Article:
What if Blocks Had Scopes (But Not Individual Words)?

Apologies for butting into this discussion as someone completely new to the project, but I think I have something worth mentioning in this context:

Specifically, I’ve recently been looking into how scoping is implemented in R. I’m no R expert, but my understanding is that scopes in R are first-class values — just a certain kind of object expressing a map from variables to values. To implement lexical scoping, each scope has a pointer to a parent scope.

What’s quite interesting about R is that, like Rebol, it extensively uses unevaluated expressions as a substitute for macros. The implementation is different — putting it in Lisp terms, everything in R is an fexpr — but the end result is reasonably similar. To my understanding, each expression has an associated scope, and by manipulating the scope one can achieve some quite remarkable things (e.g. as done by the tidyverse).

So, in that light, here’s something I came up with the other day: a Rebol-like language where, instead of each word being bound to a variable, we have each block being bound to a scope. This does sacrifice a little bit of flexibility, since individual words can no longer be re-bound — instead, all words with the same spelling must be re-bound at once. But this is probably a desirable feature. And it preserves the much-vaunted ‘definitional scoping‘, since functions can still modify the scopes of blocks passed as arguments. Indeed, this may even make it easier to rebind words, since one can simply make a new scope and set its parent to the previous scope!

That being said, I haven’t very extensively used Rebol (or for that matter Red or Ren-C), and there’s probably stuff I’m missing here. Do you have any thoughts on this?

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Hello, welcome! Feel free to post an introduction if you like.

Rebol has a GET function which has historically operated as single-arity. You pass it a WORD!, and "bound words" have context attached which allow them to be looked up: get word

If you have an unbound word, then you could use the arity-2 operation IN to manufacture a word with context. So (get (in context word)) or simply get in context word.

If blocks are able to carry some form of scoping information, it doesn't seem all that useful to prohibit words from carrying this information as a convenience. (It would also break all existing code to make GET arity-2...which I'm not afraid to do if it improves things, but I don't see how disabling words from holding scope would be an improvement.)

So in the model of blocks being "in control" of imbuing words with scope, you'd simply have words carrying the scope of wherever they are last picked out of. Then poking an isolated word into a block would lose the scope it was carrying, and it would assume the context of the new location.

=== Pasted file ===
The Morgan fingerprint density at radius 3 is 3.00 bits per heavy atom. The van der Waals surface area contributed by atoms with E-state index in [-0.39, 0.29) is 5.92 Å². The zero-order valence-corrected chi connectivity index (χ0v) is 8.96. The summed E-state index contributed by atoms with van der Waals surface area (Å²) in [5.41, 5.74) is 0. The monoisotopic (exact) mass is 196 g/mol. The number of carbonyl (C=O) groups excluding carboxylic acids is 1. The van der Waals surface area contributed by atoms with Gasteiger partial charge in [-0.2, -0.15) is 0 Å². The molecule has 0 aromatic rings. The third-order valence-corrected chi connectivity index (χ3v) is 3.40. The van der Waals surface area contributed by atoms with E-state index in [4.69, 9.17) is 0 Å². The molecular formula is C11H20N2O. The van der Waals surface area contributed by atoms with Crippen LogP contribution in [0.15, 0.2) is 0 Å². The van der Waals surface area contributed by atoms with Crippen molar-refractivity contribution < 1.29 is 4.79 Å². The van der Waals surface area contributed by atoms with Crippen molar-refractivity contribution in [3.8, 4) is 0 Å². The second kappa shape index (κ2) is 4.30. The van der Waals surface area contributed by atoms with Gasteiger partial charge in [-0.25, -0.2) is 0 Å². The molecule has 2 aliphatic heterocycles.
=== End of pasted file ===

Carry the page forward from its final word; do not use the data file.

But there are limitations to having blocks (and groups) retain their scopes with words deferring to whatever blocks (or groups) they're put under. One choice would be that you could say that unbound words would act this way... making it a pretty easy behavior to get e.g. append block unbind word. Then the default behavior would be to preserve whatever binding was traveling with the word.

This is something I cover in Rebol and Scopes: Well, Why Not? (which is worth reading if you haven't already). I have experimented with mechanisms that build chains of scope, which are indeed carried by the blocks:

"FUNC stows the body block away in an ACTION! that it generates. Later when it gets invoked, it creates a FRAME! with return and x in it...and puts that in a chain with the module context. So upon entry to the function body, that body is being executed with a specifier that looks in the frame first (would find that x) and then in the module second (would find global and foo ). This compound specifier is what the evaluator state initially has for that body block."

I should point out that it's block values that carry these virtualized scopes, not block series. So each function invocation--even though it's using the same arrays of items in memory--gets its own "view" on that data. Making a BLOCK! value as seen by the user a (data, index, scope) tuple under the hood.

In any case, it would be good to detail any proposal for giving blocks scope as how it contrasts to what I lay out in that post...

That's interesting to know. If you're familiar with R, then posting notable examples of its mechanisms in the Foreign Inspiration category would be quite helpful...I'd be interested to see.

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Ah, I hadn’t realised you’d considered this already. Good to know, thanks! (Especially since I’ve been considering this scoping mechanism for a programming language of my own.) I’ll read it when I get time later today.

I’m not hugely familiar with R… but like Rebol, examples of this mechanism abound, so it shouldn’t be difficult to put together.a post on it.

And done!